The couple decline to reveal the business' monthly revenue.

They live with Ms Seow's parents in an executive Housing Board flat in Jurong East. They bought two condominium units, one in Bedok in 2011 and one in Bukit Timah last year. Both projects are under construction.

The couple, who have no children, are now looking to move offline: They plan to buy a site for a private school and install a heated, non-chlorinated pool that is safe for infants.

Their expansion plan is motivated by a desire to ensure that everyone can swim, says Mr Tan.

"I also find out that many parents who take their children for classes cannot swim," he says.

Besides the online platform, he manages another business. Last year, he bought an 800 sq ft unit on the second floor of a shophouse in Tan Quee Lan Street in Bugis for $1.2 million, which he converted into a seminar room for rental. He paid for it with his earnings and an investment from a partner.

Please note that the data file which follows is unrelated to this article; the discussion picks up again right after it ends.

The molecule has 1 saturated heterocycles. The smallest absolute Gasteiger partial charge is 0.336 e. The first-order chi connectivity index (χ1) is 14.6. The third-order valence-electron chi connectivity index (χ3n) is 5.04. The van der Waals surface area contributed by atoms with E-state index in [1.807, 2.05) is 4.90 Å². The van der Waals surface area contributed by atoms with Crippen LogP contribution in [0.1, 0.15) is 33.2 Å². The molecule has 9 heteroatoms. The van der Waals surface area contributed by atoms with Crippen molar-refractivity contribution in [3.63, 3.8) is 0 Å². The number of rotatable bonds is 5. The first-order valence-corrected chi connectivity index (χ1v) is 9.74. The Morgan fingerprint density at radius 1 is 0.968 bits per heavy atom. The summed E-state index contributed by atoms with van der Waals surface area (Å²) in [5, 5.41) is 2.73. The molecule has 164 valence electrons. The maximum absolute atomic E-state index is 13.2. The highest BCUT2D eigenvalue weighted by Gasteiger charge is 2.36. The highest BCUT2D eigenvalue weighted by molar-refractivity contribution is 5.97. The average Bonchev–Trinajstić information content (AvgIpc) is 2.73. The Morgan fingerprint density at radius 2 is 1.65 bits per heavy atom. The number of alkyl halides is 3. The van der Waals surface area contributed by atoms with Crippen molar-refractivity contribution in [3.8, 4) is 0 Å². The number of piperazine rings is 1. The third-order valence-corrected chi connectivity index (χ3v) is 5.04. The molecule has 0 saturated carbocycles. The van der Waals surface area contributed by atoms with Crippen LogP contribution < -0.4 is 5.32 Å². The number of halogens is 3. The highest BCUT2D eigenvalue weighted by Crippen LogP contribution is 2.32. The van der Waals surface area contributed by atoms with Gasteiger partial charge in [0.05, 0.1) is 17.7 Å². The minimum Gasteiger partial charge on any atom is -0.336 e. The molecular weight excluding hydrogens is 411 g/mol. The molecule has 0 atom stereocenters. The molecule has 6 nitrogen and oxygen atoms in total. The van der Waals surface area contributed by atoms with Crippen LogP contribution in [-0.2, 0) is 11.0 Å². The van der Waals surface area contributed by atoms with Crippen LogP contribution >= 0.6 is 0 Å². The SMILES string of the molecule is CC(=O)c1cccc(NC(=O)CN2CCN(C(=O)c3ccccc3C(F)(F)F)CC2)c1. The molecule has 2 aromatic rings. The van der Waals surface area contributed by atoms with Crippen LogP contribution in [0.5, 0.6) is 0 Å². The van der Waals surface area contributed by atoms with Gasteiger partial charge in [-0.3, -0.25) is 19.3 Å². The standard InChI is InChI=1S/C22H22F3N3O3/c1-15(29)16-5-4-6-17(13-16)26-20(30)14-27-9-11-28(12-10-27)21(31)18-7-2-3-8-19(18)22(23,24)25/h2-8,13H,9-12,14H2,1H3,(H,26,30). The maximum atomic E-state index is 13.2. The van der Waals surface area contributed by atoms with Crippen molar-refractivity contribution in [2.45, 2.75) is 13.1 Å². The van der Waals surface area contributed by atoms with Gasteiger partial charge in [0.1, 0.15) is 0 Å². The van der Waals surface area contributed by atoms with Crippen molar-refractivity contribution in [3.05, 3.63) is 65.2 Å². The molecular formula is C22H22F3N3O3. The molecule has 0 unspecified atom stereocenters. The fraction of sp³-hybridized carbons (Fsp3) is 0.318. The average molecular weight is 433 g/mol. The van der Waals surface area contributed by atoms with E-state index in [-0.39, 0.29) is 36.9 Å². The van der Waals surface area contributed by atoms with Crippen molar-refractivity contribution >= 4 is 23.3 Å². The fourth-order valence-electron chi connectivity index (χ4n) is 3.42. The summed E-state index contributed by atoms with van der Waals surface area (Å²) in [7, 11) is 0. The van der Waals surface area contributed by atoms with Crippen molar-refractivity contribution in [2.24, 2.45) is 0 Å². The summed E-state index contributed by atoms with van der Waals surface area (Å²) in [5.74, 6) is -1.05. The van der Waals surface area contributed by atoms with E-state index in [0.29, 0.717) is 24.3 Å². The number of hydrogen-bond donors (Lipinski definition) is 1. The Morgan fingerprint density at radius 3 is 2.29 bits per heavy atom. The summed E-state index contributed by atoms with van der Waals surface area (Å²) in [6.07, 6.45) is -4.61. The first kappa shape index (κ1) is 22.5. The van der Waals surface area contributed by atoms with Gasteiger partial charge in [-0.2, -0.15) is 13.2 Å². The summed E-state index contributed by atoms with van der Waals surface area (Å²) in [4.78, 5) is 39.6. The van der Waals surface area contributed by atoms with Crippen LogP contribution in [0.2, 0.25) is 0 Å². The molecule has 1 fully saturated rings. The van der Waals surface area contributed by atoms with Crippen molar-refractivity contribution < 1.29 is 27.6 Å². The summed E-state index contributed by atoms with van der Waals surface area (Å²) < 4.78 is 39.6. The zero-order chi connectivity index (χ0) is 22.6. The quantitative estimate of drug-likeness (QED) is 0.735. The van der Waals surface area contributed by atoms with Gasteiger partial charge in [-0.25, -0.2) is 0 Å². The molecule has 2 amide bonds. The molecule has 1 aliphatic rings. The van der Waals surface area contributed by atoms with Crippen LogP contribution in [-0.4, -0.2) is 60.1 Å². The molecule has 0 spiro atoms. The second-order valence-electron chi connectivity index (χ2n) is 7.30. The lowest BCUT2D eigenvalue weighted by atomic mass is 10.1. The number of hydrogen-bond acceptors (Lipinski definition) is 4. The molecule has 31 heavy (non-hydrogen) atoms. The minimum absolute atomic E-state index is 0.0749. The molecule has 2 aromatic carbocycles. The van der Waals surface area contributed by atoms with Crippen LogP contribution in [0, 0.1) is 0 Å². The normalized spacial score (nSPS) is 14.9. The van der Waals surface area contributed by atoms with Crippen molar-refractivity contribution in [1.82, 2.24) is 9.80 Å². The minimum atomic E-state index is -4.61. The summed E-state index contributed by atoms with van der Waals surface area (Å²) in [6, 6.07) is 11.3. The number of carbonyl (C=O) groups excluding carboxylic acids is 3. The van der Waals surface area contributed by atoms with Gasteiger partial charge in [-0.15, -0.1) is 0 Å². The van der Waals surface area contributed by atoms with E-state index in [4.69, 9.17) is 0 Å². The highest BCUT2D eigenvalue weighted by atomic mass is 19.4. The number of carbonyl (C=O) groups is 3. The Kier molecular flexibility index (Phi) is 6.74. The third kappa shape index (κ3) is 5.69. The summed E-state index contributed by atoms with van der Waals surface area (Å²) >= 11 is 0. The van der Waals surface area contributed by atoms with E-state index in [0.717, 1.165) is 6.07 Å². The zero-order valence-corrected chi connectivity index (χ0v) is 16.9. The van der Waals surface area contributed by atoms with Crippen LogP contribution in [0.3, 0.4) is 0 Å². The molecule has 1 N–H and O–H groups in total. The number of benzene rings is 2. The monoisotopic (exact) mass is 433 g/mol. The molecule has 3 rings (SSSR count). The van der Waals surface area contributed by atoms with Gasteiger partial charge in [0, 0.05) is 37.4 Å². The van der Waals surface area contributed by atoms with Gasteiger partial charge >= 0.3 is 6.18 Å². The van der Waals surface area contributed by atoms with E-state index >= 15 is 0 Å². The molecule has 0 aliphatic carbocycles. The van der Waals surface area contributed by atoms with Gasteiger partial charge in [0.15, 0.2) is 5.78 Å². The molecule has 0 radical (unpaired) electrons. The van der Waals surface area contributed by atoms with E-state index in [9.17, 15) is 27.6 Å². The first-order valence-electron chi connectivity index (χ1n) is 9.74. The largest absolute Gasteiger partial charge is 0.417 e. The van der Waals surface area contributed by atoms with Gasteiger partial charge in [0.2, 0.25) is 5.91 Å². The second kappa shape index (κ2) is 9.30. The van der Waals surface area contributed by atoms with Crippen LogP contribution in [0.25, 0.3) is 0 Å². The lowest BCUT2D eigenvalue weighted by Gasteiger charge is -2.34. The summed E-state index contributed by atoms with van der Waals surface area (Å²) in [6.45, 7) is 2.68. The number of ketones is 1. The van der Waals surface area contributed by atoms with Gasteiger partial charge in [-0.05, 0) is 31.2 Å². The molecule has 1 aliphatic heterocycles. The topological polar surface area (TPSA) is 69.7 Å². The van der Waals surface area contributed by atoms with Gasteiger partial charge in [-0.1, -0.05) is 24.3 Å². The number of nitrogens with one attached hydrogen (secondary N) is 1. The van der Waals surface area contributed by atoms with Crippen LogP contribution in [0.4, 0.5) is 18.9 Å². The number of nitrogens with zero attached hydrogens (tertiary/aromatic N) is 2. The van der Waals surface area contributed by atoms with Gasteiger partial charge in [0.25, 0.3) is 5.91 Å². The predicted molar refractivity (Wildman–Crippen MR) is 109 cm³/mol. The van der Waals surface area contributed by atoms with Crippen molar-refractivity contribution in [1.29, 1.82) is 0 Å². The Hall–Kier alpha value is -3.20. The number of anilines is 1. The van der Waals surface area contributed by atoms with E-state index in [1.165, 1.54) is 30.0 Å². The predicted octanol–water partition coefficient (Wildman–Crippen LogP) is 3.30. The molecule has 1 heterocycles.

Being young has had no impact on his business, as partners do not usually ask for his age, he says. "It is about my business model and the value I can bring to people. After all, people who want to engage our services look at our brand, rather than the owner."

The swim business remains his first love.

Asked if he would give up his business for a corporate job, he says: "If I ever sell the company, I would want to at least retain a small stake as I would like to see it grow and transform from what I've started."

MOHAN BELANI
30 YEARS OLD

Company: e27, which runs a tech news website, organises conferences for start-ups and does content-strategy consulting for technology companies. It employs 12 full-time staff in a 1,000 sq ft office in Ayer Rajah Crescent in Buona Vista